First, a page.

Friday, October 02, 2015
Should a Business Extranet Application Run on a Cloud Service?
by Jeff Cate
(Aside: our definition of a business extranet application is an application that is designed for secure and private collaboration between a business and a business partner such as a customer, vendor etc. On-premise SharePoint has long been an excellent and popular platform for this type of application when securely published to the Internet using Forms-based Authentication.)
Of course, when we get asked this question, the Cloud service most are considering is Office 365. Nevertheless, our response to this question is the same regardless of which Cloud service an on-premise solution is being compared to. The answer would be roughly the same if it is Dropbox, Box, Salesforce, etc.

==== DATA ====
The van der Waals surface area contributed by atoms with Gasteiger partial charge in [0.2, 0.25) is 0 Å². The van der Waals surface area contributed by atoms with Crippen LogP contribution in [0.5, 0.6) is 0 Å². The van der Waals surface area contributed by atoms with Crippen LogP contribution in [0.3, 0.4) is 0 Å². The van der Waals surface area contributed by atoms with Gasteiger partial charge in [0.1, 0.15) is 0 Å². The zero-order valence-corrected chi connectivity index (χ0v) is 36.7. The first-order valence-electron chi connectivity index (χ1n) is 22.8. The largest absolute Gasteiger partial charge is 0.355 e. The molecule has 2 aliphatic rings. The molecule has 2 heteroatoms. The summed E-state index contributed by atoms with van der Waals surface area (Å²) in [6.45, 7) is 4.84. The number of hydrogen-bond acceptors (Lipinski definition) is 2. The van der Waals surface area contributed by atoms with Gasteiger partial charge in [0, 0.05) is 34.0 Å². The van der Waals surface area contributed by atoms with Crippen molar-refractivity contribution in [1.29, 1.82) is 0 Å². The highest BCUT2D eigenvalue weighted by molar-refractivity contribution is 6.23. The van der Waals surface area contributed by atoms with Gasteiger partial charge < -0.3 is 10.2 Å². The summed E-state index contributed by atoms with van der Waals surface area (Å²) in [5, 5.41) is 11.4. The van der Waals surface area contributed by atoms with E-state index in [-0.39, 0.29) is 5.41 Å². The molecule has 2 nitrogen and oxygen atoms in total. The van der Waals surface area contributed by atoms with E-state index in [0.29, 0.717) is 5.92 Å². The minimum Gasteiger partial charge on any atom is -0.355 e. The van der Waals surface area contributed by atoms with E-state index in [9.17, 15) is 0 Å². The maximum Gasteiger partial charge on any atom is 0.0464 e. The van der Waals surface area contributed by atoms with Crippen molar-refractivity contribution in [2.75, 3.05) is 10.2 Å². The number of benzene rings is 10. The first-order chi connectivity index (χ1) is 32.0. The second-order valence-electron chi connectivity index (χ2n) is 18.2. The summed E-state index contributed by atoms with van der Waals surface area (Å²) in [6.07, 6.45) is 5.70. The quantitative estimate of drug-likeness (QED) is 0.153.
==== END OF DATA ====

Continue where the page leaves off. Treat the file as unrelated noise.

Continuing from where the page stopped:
Here is how we respond when this question comes up about a SharePoint on-premise extranet with our ExCM add-on versus an Office 365 extranet:
Microsoft is certainly working hard to try to make Office 365 the way people will want to go in the future for both Intranets and extranets. However, currently there are quite a few features that a SharePoint on-premise with ExCM solution offers that are not available yet in Office 365's external sharing set of features. We do not have an exhaustive list prepared, but we do have a blog post that goes through a few very important ones:
With that said, we also think that Microsoft is devoting developers to add a lot of extranet-specific features to Office 365 that will eventually close the gap between it and SharePoint on-premises with ExCM.
So, when that day comes, why would anyone want to use SharePoint on-premises with ExCM for their extranet solution when they can just sign-up for an Office 365 subscription and use the external-sharing feature?